The Consumer Price Index (CPI) continued to march upward in September; the fourteenth rise of the past fifteen months. Rising energy and food indexes were the main cause. The Bureau of Labor Statistics (BLS) reported a 0.3% (SA) increase in the CPI for All Urban Consumers in September, with the 12-month change edging up to 3.9% (NSA).
The energy index rose 2.0% (SA) in September, bolstered by a 2.9% increase in gasoline prices. The household energy index (+0.7%) also rose due to gains in the electricity index (+0.7%) and natural gas index (+0.8%). The increase in the gasoline index came as a surprise, since Energy Information Administration (EIA) data indicated a modest decline in the monthly average pump price (from $3.61 to $3.57 per gallon) between August and September. However, the rise stemmed from the seasonal adjustment process, with gasoline prices down 0.7% before seasonal adjustment — consistent with the gasoline pump price data from EIA.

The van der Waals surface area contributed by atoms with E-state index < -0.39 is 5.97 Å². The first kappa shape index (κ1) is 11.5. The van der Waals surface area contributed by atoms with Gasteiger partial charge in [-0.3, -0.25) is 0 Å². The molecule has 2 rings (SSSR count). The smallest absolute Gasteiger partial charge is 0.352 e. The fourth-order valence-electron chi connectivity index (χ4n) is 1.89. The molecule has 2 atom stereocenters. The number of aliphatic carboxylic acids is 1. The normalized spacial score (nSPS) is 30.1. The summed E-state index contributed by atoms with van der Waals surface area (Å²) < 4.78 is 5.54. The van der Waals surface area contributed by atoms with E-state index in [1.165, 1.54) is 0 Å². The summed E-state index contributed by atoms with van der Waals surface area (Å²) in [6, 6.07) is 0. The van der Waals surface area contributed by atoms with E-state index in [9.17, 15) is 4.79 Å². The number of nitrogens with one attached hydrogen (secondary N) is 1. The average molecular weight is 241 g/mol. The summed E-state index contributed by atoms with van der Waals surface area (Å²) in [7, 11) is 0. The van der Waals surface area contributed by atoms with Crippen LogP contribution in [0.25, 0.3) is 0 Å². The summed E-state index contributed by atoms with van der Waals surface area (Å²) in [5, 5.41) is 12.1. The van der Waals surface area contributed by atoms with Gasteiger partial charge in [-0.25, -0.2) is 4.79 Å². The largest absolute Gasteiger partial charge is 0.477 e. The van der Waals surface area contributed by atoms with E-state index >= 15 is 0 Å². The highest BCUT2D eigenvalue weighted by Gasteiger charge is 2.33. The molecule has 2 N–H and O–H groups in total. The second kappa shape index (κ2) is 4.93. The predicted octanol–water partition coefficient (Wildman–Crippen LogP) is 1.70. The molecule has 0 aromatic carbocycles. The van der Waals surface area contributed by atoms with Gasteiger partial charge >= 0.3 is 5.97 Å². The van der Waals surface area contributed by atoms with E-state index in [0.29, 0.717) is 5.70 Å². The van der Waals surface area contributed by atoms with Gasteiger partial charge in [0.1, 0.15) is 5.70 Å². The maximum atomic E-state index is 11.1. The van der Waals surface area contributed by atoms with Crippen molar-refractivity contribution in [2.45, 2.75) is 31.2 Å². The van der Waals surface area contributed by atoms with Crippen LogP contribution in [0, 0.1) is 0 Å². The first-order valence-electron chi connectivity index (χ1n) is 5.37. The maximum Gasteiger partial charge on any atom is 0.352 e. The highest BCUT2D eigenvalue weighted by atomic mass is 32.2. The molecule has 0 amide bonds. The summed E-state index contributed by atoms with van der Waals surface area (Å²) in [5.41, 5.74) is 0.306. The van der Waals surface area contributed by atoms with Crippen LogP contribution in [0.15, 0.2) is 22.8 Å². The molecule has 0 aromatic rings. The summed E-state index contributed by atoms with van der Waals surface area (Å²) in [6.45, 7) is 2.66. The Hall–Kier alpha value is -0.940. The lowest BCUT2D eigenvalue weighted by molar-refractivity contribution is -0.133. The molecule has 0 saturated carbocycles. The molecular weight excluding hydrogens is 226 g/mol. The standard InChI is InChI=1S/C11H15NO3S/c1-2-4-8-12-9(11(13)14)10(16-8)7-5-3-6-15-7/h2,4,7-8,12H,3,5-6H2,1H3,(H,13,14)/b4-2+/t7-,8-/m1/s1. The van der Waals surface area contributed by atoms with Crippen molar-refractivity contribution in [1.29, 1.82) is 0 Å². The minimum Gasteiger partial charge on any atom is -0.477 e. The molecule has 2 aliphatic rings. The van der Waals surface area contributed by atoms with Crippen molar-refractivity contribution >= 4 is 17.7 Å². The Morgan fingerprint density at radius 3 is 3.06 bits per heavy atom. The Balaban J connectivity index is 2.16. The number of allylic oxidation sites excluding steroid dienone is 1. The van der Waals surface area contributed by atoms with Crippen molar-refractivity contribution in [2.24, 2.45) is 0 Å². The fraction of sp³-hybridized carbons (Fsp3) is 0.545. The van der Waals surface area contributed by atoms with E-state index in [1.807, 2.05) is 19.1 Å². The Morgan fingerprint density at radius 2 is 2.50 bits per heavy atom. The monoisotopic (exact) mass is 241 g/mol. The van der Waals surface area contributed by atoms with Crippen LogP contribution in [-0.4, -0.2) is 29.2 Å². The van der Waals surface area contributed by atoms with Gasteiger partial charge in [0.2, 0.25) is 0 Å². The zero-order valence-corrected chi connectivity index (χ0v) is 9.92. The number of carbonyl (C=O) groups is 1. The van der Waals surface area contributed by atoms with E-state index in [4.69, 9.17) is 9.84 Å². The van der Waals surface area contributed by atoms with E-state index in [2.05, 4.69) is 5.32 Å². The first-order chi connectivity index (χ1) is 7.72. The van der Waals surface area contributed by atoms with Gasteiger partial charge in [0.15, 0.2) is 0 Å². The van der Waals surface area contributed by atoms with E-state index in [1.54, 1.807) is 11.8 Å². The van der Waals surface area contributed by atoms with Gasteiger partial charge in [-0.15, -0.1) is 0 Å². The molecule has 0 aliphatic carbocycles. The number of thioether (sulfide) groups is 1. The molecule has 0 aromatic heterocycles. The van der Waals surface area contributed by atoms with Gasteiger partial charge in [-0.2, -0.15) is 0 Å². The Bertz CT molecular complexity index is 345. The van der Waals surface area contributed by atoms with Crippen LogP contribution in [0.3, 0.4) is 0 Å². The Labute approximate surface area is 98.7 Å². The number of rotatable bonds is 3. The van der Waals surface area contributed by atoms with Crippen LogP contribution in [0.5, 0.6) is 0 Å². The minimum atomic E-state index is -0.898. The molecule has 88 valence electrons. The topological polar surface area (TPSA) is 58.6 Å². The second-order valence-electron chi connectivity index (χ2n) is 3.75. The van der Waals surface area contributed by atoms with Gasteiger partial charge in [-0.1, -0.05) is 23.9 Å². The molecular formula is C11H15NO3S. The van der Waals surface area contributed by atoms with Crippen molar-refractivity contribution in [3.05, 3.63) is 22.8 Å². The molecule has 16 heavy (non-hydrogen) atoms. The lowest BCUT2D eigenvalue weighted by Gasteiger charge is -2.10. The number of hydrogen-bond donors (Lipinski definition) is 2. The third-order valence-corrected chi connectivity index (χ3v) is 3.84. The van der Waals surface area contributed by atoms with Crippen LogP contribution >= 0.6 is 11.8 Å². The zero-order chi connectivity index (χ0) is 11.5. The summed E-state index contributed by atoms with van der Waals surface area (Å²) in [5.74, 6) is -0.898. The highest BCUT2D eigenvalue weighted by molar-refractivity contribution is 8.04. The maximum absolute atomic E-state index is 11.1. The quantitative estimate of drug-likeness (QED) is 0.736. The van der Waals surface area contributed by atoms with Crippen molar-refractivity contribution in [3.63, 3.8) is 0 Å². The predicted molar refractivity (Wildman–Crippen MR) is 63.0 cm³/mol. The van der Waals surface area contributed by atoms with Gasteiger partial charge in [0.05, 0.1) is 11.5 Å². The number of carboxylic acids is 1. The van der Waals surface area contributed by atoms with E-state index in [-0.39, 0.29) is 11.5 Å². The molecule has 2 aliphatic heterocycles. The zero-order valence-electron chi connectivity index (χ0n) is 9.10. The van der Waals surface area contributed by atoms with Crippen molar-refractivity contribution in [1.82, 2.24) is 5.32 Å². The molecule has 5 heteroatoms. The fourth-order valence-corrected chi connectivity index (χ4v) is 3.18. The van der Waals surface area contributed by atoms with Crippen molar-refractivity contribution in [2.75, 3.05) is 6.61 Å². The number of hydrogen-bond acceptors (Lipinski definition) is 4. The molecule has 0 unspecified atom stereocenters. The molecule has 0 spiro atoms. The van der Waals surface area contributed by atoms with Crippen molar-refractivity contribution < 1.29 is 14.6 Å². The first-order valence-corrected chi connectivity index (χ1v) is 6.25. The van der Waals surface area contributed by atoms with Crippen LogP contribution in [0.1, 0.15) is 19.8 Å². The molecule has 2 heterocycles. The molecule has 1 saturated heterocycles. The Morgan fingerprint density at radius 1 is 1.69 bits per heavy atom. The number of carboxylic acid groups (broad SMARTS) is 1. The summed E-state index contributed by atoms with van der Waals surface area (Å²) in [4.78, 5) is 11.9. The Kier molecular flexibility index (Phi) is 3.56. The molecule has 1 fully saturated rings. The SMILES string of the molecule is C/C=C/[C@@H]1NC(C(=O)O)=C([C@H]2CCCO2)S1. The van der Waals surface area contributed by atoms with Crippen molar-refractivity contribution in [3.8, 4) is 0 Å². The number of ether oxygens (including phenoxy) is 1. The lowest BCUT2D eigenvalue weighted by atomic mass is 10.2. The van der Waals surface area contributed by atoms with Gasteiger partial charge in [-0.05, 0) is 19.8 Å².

The food index advanced 0.4% (SA), led yet again by increases in dairy products (+1.2%), fresh fruit and vegetables (+0.9%), and cereals and bakery products (+0.9%). The food index has increased 4.7% since September 2010, driven by strong gains in dairy (+10.2%), fresh fruit and vegetables (+6.7%), and cereals and bakery products (+5.6%).
Core CPI, the index for all items less food and energy, increased by 0.1% (SA). While this marks a slowdown from recent months, it still represents a continuation of the steady increases that have persisted since the beginning of the year. Overall, core CPI is up 2.0% since September 2010.
The shelter index recorded its 12th consecutive increase last month, edging up 0.1% (SA). Overall, the shelter index is up 1.7% relative to September 2010. The rate of growth in owners’ equivalent rent and rent of primary residence also moderated in September, as these measures increased 0.1% and 0.2%. In the past year, these subcomponents have risen 1.5% and 2.1%, respectively.
While increasing in nominal terms, the index for rent of primary residences expressed in real terms slipped slightly (-0.1%) in September — the 0.2% rate of increase in the CPI for rent on primary residences, not keeping pace with the 0.3% increase in the CPI for all items. The real rent index has remained relatively flat since April 2011, which follows a period of appreciable declines between December 2010 and April 2011. Overall, the real rent index remains two points lower than it was in September 2010.